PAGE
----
UPDATED: Audit gives Shreveport "D", but not all bad

UPDATED: Audit gives Shreveport "D", but not all bad

SHREVEPORT, LA (KSLA) - Despite the city of Shreveport getting a "D" letter grade in the Louisiana Legislative Audit's most recent report, the city is doing a better job financially than it did last year, according to state auditors.

The audit cited "fraud" as the reason for giving Shreveport such a low grade. According to the report, the city was able to internally detect the theft of nearly $9,000 from the Convention Center Hotel (Shreveport Hilton Hotel).

The city found misappropriated funds of $8,850 and reported the suspect, an "Accounts Payable employee" to the Shreveport Police Department. The employee was fired and charged with theft.

However, auditors gave the city a "D" grade because of the fraud.

"A 'D' means a fraud was committed," said Brad Cryer, director of local government for the Louisiana Legislative Auditor's Office.

Auditors recommended the city install more financial controls to prevent and deter theft at the hotel, which the city has agreed to.

Cryer said the audit was more positive than the previous year's audit. He explained the audit only found two significant issues this year compared to eight in last year's audit.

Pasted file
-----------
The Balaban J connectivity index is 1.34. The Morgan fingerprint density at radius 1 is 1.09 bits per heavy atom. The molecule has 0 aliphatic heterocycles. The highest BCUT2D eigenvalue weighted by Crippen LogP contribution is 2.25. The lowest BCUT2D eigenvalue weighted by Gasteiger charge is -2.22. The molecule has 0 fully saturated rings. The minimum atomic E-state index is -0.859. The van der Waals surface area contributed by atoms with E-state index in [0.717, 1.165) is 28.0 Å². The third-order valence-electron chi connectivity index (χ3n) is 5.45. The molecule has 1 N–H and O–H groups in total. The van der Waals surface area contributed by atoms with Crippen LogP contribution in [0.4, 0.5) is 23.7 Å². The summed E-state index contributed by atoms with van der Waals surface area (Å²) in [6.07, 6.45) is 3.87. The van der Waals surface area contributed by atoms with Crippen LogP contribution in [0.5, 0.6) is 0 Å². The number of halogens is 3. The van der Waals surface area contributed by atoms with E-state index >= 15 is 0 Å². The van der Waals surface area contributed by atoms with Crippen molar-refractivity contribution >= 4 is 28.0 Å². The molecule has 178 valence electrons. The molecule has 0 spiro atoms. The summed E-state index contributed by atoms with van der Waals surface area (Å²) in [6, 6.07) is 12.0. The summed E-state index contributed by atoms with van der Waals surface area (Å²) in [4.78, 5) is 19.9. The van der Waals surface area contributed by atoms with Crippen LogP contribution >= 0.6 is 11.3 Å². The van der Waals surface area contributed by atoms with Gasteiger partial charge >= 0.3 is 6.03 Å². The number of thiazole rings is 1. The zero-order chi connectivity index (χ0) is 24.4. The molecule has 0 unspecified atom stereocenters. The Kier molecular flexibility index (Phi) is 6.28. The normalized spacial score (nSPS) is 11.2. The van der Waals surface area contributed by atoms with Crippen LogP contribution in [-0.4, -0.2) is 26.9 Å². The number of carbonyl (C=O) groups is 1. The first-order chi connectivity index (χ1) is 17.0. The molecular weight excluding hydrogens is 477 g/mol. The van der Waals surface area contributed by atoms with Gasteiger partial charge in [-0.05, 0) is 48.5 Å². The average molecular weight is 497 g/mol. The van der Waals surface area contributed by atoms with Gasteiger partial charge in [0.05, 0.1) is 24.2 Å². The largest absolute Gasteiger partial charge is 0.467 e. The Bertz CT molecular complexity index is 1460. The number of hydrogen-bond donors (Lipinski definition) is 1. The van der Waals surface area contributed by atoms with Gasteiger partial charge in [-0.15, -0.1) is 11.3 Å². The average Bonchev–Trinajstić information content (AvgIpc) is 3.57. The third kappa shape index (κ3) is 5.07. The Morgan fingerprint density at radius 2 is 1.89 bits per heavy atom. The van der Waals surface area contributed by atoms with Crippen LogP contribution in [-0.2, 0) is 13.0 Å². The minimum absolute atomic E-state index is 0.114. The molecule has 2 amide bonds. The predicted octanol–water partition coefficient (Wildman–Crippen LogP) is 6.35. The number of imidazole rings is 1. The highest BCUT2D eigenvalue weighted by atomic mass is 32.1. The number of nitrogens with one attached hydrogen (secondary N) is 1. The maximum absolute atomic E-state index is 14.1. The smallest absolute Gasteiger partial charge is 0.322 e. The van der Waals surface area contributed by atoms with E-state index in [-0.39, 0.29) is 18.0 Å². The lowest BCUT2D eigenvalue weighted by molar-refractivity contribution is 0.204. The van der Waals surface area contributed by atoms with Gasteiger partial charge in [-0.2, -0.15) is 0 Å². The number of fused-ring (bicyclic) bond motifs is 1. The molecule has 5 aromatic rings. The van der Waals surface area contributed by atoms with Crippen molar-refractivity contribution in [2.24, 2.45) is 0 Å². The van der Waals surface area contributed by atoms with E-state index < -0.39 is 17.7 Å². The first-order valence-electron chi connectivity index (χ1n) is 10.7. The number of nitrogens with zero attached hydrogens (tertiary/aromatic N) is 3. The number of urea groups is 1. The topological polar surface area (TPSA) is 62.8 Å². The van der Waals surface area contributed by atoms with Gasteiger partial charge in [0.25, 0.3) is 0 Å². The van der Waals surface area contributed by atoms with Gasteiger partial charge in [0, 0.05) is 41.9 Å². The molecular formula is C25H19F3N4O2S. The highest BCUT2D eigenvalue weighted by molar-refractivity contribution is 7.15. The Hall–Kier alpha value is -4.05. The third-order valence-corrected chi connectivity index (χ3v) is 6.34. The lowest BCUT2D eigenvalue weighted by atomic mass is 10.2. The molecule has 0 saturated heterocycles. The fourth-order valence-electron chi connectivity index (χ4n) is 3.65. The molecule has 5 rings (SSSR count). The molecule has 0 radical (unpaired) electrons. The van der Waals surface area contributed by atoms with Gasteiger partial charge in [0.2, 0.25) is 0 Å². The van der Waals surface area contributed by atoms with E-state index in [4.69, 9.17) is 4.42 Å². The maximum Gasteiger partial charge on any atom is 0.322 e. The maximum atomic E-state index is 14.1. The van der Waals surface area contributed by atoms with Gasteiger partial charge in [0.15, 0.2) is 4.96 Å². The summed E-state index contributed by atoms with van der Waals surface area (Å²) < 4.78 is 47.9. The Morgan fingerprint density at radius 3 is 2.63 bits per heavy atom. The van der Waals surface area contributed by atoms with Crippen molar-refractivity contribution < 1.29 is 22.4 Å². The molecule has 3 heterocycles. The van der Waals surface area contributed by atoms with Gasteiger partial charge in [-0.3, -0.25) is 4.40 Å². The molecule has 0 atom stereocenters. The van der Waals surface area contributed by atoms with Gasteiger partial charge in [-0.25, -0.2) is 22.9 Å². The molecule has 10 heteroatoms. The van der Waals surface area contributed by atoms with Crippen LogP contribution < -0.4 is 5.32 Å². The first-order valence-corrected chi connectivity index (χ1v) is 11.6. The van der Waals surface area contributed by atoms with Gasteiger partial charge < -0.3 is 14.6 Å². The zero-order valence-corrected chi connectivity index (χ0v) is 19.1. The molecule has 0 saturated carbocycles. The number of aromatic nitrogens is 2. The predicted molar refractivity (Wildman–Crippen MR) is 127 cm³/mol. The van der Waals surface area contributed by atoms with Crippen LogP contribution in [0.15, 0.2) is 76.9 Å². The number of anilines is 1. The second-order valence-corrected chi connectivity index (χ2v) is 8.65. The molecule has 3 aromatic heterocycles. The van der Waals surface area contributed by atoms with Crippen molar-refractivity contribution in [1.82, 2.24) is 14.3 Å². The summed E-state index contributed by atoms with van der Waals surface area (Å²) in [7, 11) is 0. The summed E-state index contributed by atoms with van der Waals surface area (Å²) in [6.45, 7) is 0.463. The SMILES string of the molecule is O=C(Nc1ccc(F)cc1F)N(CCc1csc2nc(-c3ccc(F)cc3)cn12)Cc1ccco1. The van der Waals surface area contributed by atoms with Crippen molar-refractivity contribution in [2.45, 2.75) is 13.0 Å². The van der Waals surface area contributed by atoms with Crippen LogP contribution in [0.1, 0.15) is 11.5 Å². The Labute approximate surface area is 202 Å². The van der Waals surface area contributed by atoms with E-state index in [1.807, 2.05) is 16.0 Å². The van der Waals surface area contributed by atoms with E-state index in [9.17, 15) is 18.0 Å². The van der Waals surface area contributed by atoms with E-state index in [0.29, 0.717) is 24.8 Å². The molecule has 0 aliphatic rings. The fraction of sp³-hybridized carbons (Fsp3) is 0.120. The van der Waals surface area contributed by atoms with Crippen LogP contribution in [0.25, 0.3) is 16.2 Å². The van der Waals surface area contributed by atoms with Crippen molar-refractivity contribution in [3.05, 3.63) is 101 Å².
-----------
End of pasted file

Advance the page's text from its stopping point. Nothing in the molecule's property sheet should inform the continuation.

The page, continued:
During the course of 2016, the city also incurred more debt to finance capital improvement projects, such as a sewer project.

The audit shows Shreveport incurred an additional $83 million in debt. However, the city can still incur another $345 million in debt before it is outside the parameters of state law.

Cryer also said auditors will watch for any pattern that could develop long-term, as it would do in any city.

According to the audit, the city's "fund balance" dropped by $48 million, from $216 million at the beginning of 2016 to $168 million at year's end. (See page 27 of audit)

Cryer said, "a single year does not indicate a pattern."

While the audit states, "The deficit does not mean that the City has insufficient resources to pay bills for the next year; however, it does show that on a long-term basis, the City has commitments beyond which it has current resources to fund its obligations. The largest of these commitments, besides the general obligation bonds, are certificates of indebtedness which were issued to fund state pension obligations, notes issued for remodeling of the Independence Stadium and the recognition of net pension liability, and other postemployment benefit obligations."

Cryer stated that auditors factor in long-term expenses for bonds, but it does not factor in future collections (deferred inflow).

Cryer said in the short-term, the city is paying its bills on time. At the end of 2016, the city still had $1.6 million left, meaning the city was in the green.

Cryer said it's generally more useful to look at short-term data to determine a city's financial condition.

The view the entire audit click here.

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